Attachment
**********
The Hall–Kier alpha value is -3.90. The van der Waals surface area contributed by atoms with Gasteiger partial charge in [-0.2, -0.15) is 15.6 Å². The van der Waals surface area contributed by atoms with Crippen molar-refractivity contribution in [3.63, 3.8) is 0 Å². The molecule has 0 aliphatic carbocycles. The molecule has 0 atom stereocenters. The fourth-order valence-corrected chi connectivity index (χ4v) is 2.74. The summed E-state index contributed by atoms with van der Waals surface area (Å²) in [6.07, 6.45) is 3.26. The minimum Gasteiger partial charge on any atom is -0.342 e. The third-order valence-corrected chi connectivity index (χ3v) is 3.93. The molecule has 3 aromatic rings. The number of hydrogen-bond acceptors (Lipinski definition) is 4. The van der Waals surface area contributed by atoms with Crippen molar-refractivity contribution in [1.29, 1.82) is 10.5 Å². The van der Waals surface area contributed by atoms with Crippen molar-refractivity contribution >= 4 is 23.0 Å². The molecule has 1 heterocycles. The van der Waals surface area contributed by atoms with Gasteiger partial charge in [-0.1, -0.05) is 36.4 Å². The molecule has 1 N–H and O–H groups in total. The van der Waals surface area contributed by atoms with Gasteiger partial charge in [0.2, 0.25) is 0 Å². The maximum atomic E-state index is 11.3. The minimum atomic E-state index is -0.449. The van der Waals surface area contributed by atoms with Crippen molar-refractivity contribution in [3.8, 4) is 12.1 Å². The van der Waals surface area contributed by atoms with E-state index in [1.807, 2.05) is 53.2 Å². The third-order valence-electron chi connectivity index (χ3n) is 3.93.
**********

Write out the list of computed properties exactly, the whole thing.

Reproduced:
The Hall–Kier alpha value is -3.90. The van der Waals surface area contributed by atoms with Gasteiger partial charge in [-0.2, -0.15) is 15.6 Å². The van der Waals surface area contributed by atoms with Crippen molar-refractivity contribution in [3.63, 3.8) is 0 Å². The molecule has 0 aliphatic carbocycles. The molecule has 0 atom stereocenters. The fourth-order valence-corrected chi connectivity index (χ4v) is 2.74. The summed E-state index contributed by atoms with van der Waals surface area (Å²) in [6.07, 6.45) is 3.26. The minimum Gasteiger partial charge on any atom is -0.342 e. The third-order valence-corrected chi connectivity index (χ3v) is 3.93. The molecule has 3 aromatic rings. The number of hydrogen-bond acceptors (Lipinski definition) is 4. The van der Waals surface area contributed by atoms with Crippen molar-refractivity contribution in [1.29, 1.82) is 10.5 Å². The van der Waals surface area contributed by atoms with Crippen molar-refractivity contribution >= 4 is 23.0 Å². The molecule has 1 heterocycles. The van der Waals surface area contributed by atoms with Gasteiger partial charge in [-0.1, -0.05) is 36.4 Å². The molecule has 1 N–H and O–H groups in total. The van der Waals surface area contributed by atoms with Gasteiger partial charge in [0.2, 0.25) is 0 Å². The maximum atomic E-state index is 11.3. The minimum atomic E-state index is -0.449. The van der Waals surface area contributed by atoms with Crippen molar-refractivity contribution in [3.8, 4) is 12.1 Å². The van der Waals surface area contributed by atoms with E-state index in [1.807, 2.05) is 53.2 Å². The third-order valence-electron chi connectivity index (χ3n) is 3.93.